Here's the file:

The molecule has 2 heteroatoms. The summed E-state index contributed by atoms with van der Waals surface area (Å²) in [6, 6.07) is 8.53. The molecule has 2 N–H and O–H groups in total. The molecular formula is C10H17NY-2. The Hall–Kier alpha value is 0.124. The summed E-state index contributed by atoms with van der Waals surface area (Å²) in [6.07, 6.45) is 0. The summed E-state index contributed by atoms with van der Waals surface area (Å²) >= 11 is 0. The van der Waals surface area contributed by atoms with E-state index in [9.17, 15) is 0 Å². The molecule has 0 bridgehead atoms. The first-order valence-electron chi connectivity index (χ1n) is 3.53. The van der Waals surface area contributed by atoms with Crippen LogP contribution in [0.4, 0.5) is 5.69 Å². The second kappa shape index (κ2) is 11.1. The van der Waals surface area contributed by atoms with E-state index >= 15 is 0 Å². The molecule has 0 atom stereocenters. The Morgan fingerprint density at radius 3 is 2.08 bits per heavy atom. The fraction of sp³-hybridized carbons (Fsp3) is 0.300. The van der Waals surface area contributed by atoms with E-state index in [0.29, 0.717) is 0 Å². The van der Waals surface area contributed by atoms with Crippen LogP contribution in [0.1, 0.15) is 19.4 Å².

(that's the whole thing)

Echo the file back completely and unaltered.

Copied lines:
The molecule has 2 heteroatoms. The summed E-state index contributed by atoms with van der Waals surface area (Å²) in [6, 6.07) is 8.53. The molecule has 2 N–H and O–H groups in total. The molecular formula is C10H17NY-2. The Hall–Kier alpha value is 0.124. The summed E-state index contributed by atoms with van der Waals surface area (Å²) in [6.07, 6.45) is 0. The summed E-state index contributed by atoms with van der Waals surface area (Å²) >= 11 is 0. The van der Waals surface area contributed by atoms with E-state index in [9.17, 15) is 0 Å². The molecule has 0 bridgehead atoms. The first-order valence-electron chi connectivity index (χ1n) is 3.53. The van der Waals surface area contributed by atoms with Crippen LogP contribution in [0.4, 0.5) is 5.69 Å². The second kappa shape index (κ2) is 11.1. The van der Waals surface area contributed by atoms with E-state index >= 15 is 0 Å². The molecule has 0 atom stereocenters. The Morgan fingerprint density at radius 3 is 2.08 bits per heavy atom. The fraction of sp³-hybridized carbons (Fsp3) is 0.300. The van der Waals surface area contributed by atoms with E-state index in [0.29, 0.717) is 0 Å². The van der Waals surface area contributed by atoms with Crippen LogP contribution in [0.1, 0.15) is 19.4 Å².